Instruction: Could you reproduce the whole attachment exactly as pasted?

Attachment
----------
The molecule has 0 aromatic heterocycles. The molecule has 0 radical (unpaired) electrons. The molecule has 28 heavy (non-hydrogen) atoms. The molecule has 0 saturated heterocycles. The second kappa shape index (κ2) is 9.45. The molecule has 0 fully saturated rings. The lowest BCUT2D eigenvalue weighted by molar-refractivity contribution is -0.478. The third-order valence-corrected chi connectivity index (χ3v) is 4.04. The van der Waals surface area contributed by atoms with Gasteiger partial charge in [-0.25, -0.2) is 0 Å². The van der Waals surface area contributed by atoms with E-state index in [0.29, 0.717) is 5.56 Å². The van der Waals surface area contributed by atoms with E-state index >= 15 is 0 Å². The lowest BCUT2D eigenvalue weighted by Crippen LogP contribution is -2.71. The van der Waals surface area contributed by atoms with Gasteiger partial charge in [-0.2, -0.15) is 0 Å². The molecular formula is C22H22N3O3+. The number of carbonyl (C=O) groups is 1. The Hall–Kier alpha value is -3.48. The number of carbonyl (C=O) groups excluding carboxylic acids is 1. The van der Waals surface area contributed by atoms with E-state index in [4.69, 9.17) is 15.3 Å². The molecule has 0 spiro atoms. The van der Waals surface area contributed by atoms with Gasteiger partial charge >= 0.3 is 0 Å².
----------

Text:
The molecule has 0 aromatic heterocycles. The molecule has 0 radical (unpaired) electrons. The molecule has 28 heavy (non-hydrogen) atoms. The molecule has 0 saturated heterocycles. The second kappa shape index (κ2) is 9.45. The molecule has 0 fully saturated rings. The lowest BCUT2D eigenvalue weighted by molar-refractivity contribution is -0.478. The third-order valence-corrected chi connectivity index (χ3v) is 4.04. The van der Waals surface area contributed by atoms with Gasteiger partial charge in [-0.25, -0.2) is 0 Å². The van der Waals surface area contributed by atoms with E-state index in [0.29, 0.717) is 5.56 Å². The van der Waals surface area contributed by atoms with E-state index >= 15 is 0 Å². The lowest BCUT2D eigenvalue weighted by Crippen LogP contribution is -2.71. The van der Waals surface area contributed by atoms with Gasteiger partial charge in [-0.2, -0.15) is 0 Å². The molecular formula is C22H22N3O3+. The number of carbonyl (C=O) groups is 1. The Hall–Kier alpha value is -3.48. The number of carbonyl (C=O) groups excluding carboxylic acids is 1. The van der Waals surface area contributed by atoms with E-state index in [4.69, 9.17) is 15.3 Å². The molecule has 0 spiro atoms. The van der Waals surface area contributed by atoms with Gasteiger partial charge >= 0.3 is 0 Å².